In India, public healthcare is free and subsidized only for those who are below the poverty line. The public health sector encompasses 18 percent of total outpatient care and 44 percent of total inpatient care. Middle and higher-income individuals are generally required to find other solutions.

To help bring as many as possible diamond workers into a quality healthcare system, GJEPC initiated a group policy called Swasthya Ratna (Gem of Health), to provide insurance to the workforce.

Starting on March 1, 2015, GJEPC called on its member companies to enroll their employees and their families. It worked with an insurance company to create a flexible scheme with different options related to family size, nature of benefits, etc. The premiums offered were affordable, but the GJEPC also subsidized the venture by contributing a percentage of the premium amount. […]

11December 2019

WDC Newsletter


Among the more notable outcomes of the Kimberley Process (KP) Plenary Meeting in New Delhi, November 18-22, 2019, was a decision to restructure the operational framework structure being used to monitor KP-compliant rough diamond exports from the Central African Republic CAR). Caught up in a civil war that has simmered since 2012, the country is today considered to be the only producer of goods that meet the current definition of conflict diamonds.

During the height of the conflagration, between May 2013 and June 2016, the KP suspended CAR’s membership in the organization, making it impossible to legally export rough diamonds from the country. Then, seven months after the election of President Faustin-Archange Touadera in December 2015, the KP agreed to CAR’s resuming limited exports, according to a program that was supported by the United Nations.

The KP ruled that only diamonds mined in “green” compliant zones would eligible for export with a KPCS certificate issued by the CAR government. These are areas under CAR-government control, and where KP has determined that conditions and operations meet Kimberley Process Certification Scheme (KPSC) operational framework traceability requirements. In these zones, of which there currently are eight, there can be no evidence of armed rebel group activity, persons can move freely in and out of the area, and government mechanisms have to be in place to track diamond production and the diamond trade.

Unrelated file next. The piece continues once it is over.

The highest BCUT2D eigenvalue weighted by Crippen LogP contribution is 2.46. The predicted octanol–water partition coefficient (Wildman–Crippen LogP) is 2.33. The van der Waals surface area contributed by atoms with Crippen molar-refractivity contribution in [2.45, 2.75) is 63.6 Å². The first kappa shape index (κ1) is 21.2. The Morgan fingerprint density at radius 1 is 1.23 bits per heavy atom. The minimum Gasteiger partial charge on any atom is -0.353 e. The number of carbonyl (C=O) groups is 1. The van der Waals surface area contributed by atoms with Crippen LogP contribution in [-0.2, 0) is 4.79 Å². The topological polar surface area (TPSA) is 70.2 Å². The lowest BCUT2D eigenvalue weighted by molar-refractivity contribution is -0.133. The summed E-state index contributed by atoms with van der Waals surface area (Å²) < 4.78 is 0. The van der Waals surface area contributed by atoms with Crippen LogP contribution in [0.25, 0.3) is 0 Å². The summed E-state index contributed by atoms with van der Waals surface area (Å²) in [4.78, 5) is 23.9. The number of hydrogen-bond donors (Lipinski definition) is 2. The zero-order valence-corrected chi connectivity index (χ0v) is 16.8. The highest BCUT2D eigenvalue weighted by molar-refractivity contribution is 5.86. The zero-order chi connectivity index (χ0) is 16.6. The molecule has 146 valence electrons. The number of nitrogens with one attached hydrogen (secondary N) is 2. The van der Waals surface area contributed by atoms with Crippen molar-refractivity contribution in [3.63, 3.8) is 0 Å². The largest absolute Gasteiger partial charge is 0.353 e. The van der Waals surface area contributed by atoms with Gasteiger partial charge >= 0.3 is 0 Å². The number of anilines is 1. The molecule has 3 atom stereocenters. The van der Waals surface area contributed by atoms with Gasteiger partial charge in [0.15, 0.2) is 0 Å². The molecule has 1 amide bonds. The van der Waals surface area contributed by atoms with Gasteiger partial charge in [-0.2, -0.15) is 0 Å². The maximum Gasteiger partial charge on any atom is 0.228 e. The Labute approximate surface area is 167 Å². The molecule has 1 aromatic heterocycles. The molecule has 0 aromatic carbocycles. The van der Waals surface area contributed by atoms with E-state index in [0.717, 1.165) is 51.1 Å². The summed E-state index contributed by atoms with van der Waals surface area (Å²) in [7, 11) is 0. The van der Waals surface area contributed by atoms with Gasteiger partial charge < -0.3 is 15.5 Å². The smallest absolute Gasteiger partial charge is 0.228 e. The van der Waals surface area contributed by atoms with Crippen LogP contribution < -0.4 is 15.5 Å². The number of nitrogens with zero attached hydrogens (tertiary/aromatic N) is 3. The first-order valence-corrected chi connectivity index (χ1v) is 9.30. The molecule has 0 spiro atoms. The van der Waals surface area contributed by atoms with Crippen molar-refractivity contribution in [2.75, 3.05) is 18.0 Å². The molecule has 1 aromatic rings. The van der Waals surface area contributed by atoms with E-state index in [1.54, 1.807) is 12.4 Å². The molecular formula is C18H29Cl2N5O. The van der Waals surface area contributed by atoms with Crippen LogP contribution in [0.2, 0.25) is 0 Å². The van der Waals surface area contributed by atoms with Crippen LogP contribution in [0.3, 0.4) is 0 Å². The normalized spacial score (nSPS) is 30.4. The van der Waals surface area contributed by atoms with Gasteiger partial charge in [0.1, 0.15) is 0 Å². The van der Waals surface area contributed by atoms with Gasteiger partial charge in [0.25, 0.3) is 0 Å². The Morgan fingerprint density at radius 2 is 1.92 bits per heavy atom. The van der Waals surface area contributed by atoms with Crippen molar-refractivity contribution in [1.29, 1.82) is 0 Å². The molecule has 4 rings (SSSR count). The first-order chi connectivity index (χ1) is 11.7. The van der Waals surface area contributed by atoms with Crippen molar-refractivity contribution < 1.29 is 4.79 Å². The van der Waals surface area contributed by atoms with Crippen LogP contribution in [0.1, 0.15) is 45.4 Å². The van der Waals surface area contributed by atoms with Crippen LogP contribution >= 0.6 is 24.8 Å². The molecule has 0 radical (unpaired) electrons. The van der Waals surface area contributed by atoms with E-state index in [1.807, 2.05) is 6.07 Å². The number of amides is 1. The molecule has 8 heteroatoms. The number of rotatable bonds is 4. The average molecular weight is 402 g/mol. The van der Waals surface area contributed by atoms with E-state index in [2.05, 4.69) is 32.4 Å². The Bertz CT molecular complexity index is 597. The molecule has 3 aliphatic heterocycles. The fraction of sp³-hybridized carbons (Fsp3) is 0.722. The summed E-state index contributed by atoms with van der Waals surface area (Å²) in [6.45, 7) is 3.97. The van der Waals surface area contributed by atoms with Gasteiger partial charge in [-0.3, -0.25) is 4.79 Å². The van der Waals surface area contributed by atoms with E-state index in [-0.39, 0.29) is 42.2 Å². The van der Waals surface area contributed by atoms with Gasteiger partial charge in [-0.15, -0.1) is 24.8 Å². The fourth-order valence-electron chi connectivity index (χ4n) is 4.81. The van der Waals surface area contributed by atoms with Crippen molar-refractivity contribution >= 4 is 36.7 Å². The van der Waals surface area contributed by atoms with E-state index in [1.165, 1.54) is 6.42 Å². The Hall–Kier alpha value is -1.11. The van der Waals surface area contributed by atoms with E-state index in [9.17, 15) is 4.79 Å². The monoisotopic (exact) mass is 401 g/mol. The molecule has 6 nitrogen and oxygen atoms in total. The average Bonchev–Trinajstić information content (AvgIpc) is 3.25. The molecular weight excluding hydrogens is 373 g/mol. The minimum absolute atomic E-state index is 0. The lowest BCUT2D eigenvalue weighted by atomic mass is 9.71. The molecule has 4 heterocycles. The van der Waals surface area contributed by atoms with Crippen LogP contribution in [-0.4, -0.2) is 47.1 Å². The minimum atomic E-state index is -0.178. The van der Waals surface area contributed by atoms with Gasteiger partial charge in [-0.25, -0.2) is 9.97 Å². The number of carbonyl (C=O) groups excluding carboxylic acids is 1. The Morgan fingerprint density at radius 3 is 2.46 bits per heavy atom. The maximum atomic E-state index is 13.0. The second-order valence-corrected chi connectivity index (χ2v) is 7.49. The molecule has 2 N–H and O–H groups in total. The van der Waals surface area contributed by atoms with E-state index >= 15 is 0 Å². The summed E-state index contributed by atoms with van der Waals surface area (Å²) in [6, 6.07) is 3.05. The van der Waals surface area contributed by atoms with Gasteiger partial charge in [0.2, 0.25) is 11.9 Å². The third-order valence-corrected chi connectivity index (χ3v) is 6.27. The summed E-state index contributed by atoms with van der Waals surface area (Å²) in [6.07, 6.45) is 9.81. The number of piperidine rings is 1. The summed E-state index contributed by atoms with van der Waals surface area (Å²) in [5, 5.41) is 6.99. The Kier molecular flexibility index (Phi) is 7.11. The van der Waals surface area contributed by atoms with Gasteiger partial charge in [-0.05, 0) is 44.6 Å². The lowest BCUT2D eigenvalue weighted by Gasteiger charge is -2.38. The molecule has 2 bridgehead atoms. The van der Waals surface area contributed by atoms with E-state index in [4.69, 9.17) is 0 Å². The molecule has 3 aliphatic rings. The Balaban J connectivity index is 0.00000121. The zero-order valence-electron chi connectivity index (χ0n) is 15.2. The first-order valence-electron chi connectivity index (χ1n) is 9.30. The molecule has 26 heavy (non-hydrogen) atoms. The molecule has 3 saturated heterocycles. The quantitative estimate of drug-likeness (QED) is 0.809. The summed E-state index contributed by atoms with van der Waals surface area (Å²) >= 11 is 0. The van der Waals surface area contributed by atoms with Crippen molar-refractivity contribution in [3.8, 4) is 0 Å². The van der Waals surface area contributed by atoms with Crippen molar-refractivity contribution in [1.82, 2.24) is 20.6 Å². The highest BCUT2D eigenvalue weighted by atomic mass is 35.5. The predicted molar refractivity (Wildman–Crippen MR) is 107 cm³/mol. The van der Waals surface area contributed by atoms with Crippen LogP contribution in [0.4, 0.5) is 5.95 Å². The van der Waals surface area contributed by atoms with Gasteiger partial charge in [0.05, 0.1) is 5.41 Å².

Udi Sheintal, WDC Secretary and General Council, the industry representative on the CAR  Monitoring Team.

The original operational framework structure required that KPCS-certified rough diamonds from the CAR had to be pre-approved for export by a designated CAR Monitoring Team. With its volunteer members spread out across the globe, from a practical perspective this meant that exports took place just one week out of every month.

The current CAR Monitoring Team is chaired by the United States and includes officials from a number of KP Working Groups, the WDC and civil society. The Council’s representative on the team is Udi Sheintal, WDC’s Secretary and General Counsel, and his alternate is Damian Gagnon.

But legal exports from the CAR have remained low, with only a small proportion of the rough goods being mined in the country being submitted for approval to the CAR Monitoring Team. It was felt by some that the bottleneck created by the requirement that shipments be pre-approved may by partially responsible.

It consequently was proposed that the system be restructured on a provisional basis, allowing the CAR government to issue at will KP certificates to rough diamond shipments, for goods being sourced in the eight approved green zones. The CAR government will continue to record all export data, which will be submitted to the Monitoring Team for review. The success of the revised process will be assessed during the course of 2020. If no noticeable improvement in […]

11December 2019

WDC Newsletter


ABOVE: The 2019 KP Plenary Meeting in session in New Delhi, India.